Wonga customers to get just 4% of compensation owed
Administrator Grant Thornton UK LLP confirmed it has begun sending correspondence to all unsecured creditors, including 358,129 eligible redress claimants.
It will pay a final dividend of £23m, representing 4.3p in the £1 on agreed creditor claims totalling £535m. Payments were expected to be made by the end of January but the administrator confirmed they will be made in the next four weeks.
A spokesperson said: “The final dividend payment, amounting to 4.3% of agreed claims against the Wonga estate, will be made over the coming weeks via bank transfer or cheque.
“As the joint administrators have explained throughout the course of the administration, the final dividend payment is significantly smaller than accepted claim values, owing to the fact that the total value of all accepted claims significantly exceeded the money available to be shared out.”
Wonga customers failed
Wonga customers have criticised the measly payments. One said: “I just got my email and they said I’m owed about £1,200 but I’m only going to get £48. That’s an absolute disgrace.”
Another customer posted on Debt Camel: “Had my email from Wonga today very disappointing. Was a pay-out of £7,010 and only getting £302. Totally disgusting, glad they no long exist.”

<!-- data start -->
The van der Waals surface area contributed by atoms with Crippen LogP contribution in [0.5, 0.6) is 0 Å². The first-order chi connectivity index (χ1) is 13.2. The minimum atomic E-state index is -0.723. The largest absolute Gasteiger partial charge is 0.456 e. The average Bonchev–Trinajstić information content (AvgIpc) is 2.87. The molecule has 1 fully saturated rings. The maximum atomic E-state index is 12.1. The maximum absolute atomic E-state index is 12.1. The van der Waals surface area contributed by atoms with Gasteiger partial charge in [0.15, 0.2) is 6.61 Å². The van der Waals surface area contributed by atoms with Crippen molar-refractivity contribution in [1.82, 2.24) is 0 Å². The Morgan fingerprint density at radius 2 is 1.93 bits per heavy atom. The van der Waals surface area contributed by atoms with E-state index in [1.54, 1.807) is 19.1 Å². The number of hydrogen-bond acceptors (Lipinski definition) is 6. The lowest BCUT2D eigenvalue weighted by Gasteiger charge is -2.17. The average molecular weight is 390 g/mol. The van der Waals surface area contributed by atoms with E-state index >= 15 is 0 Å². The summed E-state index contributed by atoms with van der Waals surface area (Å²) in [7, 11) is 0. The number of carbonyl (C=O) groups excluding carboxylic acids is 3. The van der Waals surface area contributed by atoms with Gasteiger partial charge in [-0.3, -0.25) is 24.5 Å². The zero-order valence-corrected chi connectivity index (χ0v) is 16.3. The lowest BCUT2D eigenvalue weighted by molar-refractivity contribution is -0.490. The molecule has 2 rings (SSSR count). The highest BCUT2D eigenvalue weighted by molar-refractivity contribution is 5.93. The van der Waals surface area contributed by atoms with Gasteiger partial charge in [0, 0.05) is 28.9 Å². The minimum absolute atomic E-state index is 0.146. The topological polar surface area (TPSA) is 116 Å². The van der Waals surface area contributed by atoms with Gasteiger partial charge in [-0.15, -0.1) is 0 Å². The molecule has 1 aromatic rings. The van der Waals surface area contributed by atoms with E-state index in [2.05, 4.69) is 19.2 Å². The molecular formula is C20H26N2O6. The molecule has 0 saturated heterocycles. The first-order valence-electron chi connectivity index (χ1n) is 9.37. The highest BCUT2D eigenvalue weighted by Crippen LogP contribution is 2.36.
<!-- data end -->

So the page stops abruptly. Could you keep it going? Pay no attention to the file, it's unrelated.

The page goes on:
The UK’s largest payday lender, Wonga Group Limited, entered administration in August 2018 and an estimated 200,000 customers had outstanding loans.
However, around 400,000 borrowers were eligible for redress as a result of mis-sold and unaffordable loans dating back to 2007, according to Debt Camel.
Sara Williams, founder of Debt Camel, said: “Many people will have been hoping for more than 4.3% and are very upset. It is not the administrators’ fault there is so little money to be divided between so many people.
“It is the fault of the regulators that they allowed Wonga to break the rules saying that affordability should be checked. And now they have failed to ensure that these Wonga victims get the compensation they should have.”
Due to the nature of high cost short-term credit, firms are not covered by the Financial Services Compensation Scheme (FSCS).
In 2014, Wonga was forced to write off interest and charges for 45,000 customers costing it £2.6m. And 330,000 customers had their balance entirely written off.
In 2016, it reported a decline in revenues from £217.2m in 2015 to £77.3m in the year to December 2015 and posted a pre-tax loss of £80.2m as it underwent a “transformation to treat customers fairly by using affordability assessments”.